So, we missed the 2000 window by little over three months, but this live performance by quirky kings, BS 2000 was well worth the wait. Having grown up a Beastie Boys fan, I quickly began exploring any and all side projects by any and all members of the band. When BS 2000 released their second album (of two), 2000’s Simply Mortified, our hopes of a small, yet local tour were happily met with a rocket of anticipation. Seeing Ad-Rock (Adam Horovitz) and AWOL (Amery Smith) jam on a pair of keyboards and jumping around like fools was perfect for a much-needed mid-week show at The Rave in Milwaukee. This was 17 years ago now, but a handful of vivid memories from this evening will never be forgotten.
I didn’t realize until recently (he humbly admitted) that the original pressing of BS 2000’s vinyl-only debut was pressed on black wax. I’d heard rumors and praises about a Beastie Boys side project with the numbers “2000” in the title, and when Grand Royal released pink vinyl versions of the debut, I (stupidly) thought it to be the original. As it turns out, the black vinyl (and original) pressing was released in 1997, and the pink reissue followed two years later. It took until last week for me to 1) understand that I did not have the original of this album and 2) acquire the original of this album. This is now the third time I’ve purchased this album. BS 2000, you’re welcome.
Time for the ol’ car CD swap out. This happens every three or so months and, let me tell you, going from a 160gb iPod to a single-disc stereo take a bit of getting used to. Presented here is 1997’s vinyl-only self-titled BS 2000 (custom made… only two in existence) and the follow-up, 2000’s Simply Mortified. These were the only “studio” releases by the Beastie Boys side project BS 2000, and we’re about to rediscover them for about the fifth time.
It’s sad, but just over 15 years ago, BS 2000 dropped their 2nd, and last LP, Simply Mortified. Grand Royal Records would, months later, cease to exist, and receptive ears of the world would never again hear the bubblegum grunge of BS 2000. One can only imagine what they’d sound like today, given the almost two decades of maturity (or utter lack there of), but there’s something peaceful about this short-lived outing that demands incessant spins on random Tuesday evenings. Nobody beats BS 2000, kids.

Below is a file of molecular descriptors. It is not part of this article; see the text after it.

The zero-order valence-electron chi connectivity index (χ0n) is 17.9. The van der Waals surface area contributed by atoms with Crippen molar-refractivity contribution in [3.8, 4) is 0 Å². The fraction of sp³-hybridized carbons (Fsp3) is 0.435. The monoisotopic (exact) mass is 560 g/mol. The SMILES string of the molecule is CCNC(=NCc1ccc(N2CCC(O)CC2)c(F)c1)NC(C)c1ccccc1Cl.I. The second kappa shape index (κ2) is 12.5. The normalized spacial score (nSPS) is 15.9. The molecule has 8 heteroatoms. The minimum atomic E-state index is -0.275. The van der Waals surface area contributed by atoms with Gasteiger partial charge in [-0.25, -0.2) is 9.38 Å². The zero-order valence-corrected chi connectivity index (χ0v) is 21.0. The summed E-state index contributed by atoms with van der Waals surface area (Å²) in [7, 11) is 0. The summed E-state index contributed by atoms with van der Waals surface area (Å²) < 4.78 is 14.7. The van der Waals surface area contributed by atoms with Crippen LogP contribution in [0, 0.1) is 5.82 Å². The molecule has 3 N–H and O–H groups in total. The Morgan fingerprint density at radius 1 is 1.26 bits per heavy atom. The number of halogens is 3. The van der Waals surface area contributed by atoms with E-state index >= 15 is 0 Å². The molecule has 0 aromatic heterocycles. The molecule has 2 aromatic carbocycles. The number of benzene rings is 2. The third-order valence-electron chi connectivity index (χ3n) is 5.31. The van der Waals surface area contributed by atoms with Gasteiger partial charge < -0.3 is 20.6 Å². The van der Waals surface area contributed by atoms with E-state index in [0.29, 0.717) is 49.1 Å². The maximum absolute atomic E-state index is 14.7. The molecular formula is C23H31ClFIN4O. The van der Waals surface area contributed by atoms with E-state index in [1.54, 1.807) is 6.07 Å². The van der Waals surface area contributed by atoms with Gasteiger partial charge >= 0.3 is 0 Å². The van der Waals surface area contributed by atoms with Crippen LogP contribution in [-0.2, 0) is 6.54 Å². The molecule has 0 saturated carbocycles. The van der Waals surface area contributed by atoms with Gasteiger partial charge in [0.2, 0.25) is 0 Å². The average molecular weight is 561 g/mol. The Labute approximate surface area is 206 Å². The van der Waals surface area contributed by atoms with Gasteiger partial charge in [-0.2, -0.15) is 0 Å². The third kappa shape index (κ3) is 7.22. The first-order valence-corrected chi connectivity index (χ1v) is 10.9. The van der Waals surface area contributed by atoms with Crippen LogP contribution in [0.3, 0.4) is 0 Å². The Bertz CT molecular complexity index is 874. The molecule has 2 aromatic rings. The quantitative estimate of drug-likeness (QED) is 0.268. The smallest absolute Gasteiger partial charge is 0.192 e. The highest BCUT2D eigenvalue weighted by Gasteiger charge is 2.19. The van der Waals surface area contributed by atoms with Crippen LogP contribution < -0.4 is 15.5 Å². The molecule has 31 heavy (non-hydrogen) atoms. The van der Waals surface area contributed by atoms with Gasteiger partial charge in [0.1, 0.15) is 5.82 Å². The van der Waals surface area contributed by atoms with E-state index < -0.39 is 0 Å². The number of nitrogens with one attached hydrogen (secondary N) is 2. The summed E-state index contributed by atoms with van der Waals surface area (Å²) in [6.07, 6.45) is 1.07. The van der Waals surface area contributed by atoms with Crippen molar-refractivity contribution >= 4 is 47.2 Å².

As far as I know, this Buddy insert from 2000 (Grand Royal Records… surprise, surprise), is a faux sticker. The scissor, dotted line divider is a pretty good indicator of the three separated parts, but I’m pretty sure it’s printed on paper. The keyboard BS 2000 logo is beyond stellar, while the playful percussion jobber raises more questions than answers. Nevertheless, this insert is a classic snapshot of the goofy, anything goes ear candy ushered forth by Grand Royal Records circa: 2000.
Prudent Groove suggestion: Save this image out at high quality, and print on sticker paper. Instant stickers of the BS nature.
Need a quick, jittery-eyed pick-me-up, but don’t have the time for full-length endeavor? Wet your whistle on this 4-track EP from BS 2000 titled, Buddy. I mean, who will refuse a Buddy, am I right? Narcissistic-nay-sayers… that’s who. Anyway, Buddy is a four-track abbreviation of the full-length release titled, Simply Mortified, the band’s and (unfortunately) the label’s last.
Simple mortification is completely up to the willing ear, so take this subtle suggestion with a grain of salt, a shot of brown liquor, and an uncomfortably loud stereo.
Not many people enjoy BS 2000, which is interesting considering this album has only ever been release on vinyl. To say the music is unconventional would be an understatement. To say the music is unlistenable, distasteful, or simply, not music, would be like judging a book by its opening sentence. BS 2000 is most certainly an acquired taste, and once the walls of ignorance are torn down, the appetite for more becomes primal.
With its 23 tracks, this debut side project from Beastie Boy, Adam Horovitz, and teammate, AWOL Amery Smith, is a brilliant collection of looping Electronic Breakbeats, pitch and time-altered samples, and various other momentary flashes of abstract genius. In Brian Newman’s well written, but point-missing review of this album on allmusic.com (he gave it only 2 out of 5 stars), he explains, “Listening to BS 2000’s self-titled debut album is almost the equivalent of watching a Federico Fellini film or reading a William S. Burrows passage.” This is a fairly accurate assessment of the music, and certainly a proficient crew to roll with.
Absolutely unsuitable for the masses, BS 2000’s music cuts and runs at the same moment you’ve finished tuning your ears in order to ingest the wall of head bobbing, groovy noise. The album is only 33 minutes long, so when you take into account the number of songs, you get a pretty good idea of how short these all-but-throwaway beats are.
This is a must listen for any fan of the Beastie Boys, and anyone who enjoys experimental, abstract sounds. There is definitely a clear rhythmic beat to each and every track on this album, so don’t misunderstand me and think this is a boiling pot of erupting noise. Listening to it as I type, and having not given it a spin in a while, I’d almost forgotten how damn good these hodge-podge beats are. If you’re in the market for this album, but can’t find it, email me and I’ll hook you up.
Nobody beats BS 2000.